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Immigration Drags Down Wages By Chris Knight
In the sacred free market, the god of the libertarians, where people are treated as just another resource, the iron laws of supply and demand mean that mass immigration drags down wages, and no nonsense about migrants creating jobs eliminates this, as any such jobs get soaked up by the flood of mass immigration. Just ask Trump:
“President Donald Trump touted the wage gains for Americans in the lowest income brackets, adding that that the open borders policies of the Democratic Party threaten those gains. “Since the election, real wages have gone up 3.2 percent for the median American worker,” Trump said in a speech Tuesday to the Economic Club of New York. “But for the bottom income group, real wages are soaring. A number that has never happened before. Nine percent.” Wage gains for those near the bottom of America’s economic ladder have been particularly strong this year. The lowest-paid Americans saw weekly earnings rise by more than 5 percent in the second quarter from a year earlier, according to a quarterly survey of households produced by the Labor Department. Workers with less than a high-school diploma saw their wages grow nearly 6 percent. “That may mean you make a couple of bucks less in your companies,” Trump said. “And you know what? That’s okay. This is a great thing for our country. When you talk about equality. This is a great thing for our country.”
The so-called “poverty gap”–which measures the heightened poverty rate among blacks and Hispanics compared to poverty overall–shrank to its lowest level on record last year. The racial gap in unemployment has also contracted as unemployment rates hit record lows this year. Black unemployment hit its lowest level on record in November. Trump gave credit to the tight labor market for the improvement in wages and employment. But opening the countries borders to new workers from abroad would threaten those gains, he added. “Our tight labor market is helping them the most,” Trump said. “Yet the Democrats in Washington want to erase these gains through an extreme policy of open borders, flooding the labor market and driving down incomes for the poorest Americans. And driving crime through the roof.” Economic studies have shown that when the supply of workers goes up, the price that companies have to pay to hire workers goes down. “Wage trends over the past half-century suggest that a 10 percent increase in the number of workers with a particular set of skills probably lowers the wage of that group by at least 3 percent,” Harvard economist George Borjas has written. “But because a disproportionate percentage of immigrants have few skills, it is low-skilled American workers, including many blacks and Hispanics, who have suffered most from this wage dip.”’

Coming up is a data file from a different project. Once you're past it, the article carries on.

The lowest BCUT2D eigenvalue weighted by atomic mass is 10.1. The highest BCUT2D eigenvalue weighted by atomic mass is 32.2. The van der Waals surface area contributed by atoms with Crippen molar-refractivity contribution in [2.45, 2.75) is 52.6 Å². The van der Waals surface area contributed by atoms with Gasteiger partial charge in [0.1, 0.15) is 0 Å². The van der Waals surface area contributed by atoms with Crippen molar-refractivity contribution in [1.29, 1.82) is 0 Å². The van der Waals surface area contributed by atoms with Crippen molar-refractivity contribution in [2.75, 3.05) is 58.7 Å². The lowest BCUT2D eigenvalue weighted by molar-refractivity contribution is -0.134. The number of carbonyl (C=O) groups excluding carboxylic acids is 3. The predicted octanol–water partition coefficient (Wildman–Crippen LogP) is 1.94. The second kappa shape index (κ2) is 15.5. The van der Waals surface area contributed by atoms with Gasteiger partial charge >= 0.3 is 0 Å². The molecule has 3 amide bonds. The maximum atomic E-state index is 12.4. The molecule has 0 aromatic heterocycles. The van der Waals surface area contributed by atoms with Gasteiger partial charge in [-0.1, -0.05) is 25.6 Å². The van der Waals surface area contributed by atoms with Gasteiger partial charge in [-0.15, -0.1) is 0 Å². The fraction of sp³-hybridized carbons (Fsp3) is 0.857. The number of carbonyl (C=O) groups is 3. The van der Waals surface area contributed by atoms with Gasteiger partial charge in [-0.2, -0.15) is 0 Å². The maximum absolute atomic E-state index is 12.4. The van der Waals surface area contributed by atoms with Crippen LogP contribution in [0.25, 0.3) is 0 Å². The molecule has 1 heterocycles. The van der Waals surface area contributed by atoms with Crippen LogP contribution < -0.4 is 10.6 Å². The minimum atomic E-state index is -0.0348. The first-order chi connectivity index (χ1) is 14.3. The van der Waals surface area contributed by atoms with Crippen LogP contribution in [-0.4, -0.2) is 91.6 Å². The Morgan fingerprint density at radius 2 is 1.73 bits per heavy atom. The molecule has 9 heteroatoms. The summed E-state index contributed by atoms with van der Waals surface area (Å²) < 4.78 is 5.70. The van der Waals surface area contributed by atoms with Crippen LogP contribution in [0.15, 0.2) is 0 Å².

The same argument applies to legal immigration as well, for it makes no economic difference how these people got here, only that they are here. And, there is evidence that illegal numbers are three times higher than the official statistics, indicating once more, that we cannot trust the officials numbers:
“We apply standard demographic principles of inflows and outflows to estimate the number of undocumented immigrants in the United States, using the best available data, including some that have only recently become available. Our analysis covers the years 1990 to 2016. We develop an estimate of the number of undocumented immigrants based on parameter values that tend to underestimate undocumented immigrant inflows and overstate outflows; we also show the probability distribution for the number of undocumented immigrants based on simulating our model over parameter value ranges. Our conservative estimate is 16.7 million for 2016, nearly fifty percent higher than the most prominent current estimate of 11.3 million, which is based on survey data and thus different sources and methods. The mean estimate based on our simulation analysis is 22.1 million, essentially double the current widely accepted estimate. Our model predicts a similar trajectory of growth in the number of undocumented immigrants over the years of our analysis, but at a higher level. While our analysis delivers different results, we note that it is based on many assumptions. The most critical of these concern border apprehension rates and voluntary emigration rates of undocumented immigrants in the U.S. These rates are uncertain, especially in the 1990’s and early 2000’s, which is when—both based on our modeling and the very different survey data approach—the number of undocumented immigrants increases most significantly. Our results, while based on a number of assumptions and uncertainties, could help frame debates about policies whose consequences depend on the number of undocumented immigrants in the United States.”
Thus, there could be up to 29.5 million illegal immigrants in the US, more than the entire population of Australia, a shocking state of affairs, showing that the evil corporates and agri-business, exploiting cheap illegal labour, are a clear and present danger to national security, that have been left too long unaddressed. Their dream run has got to end.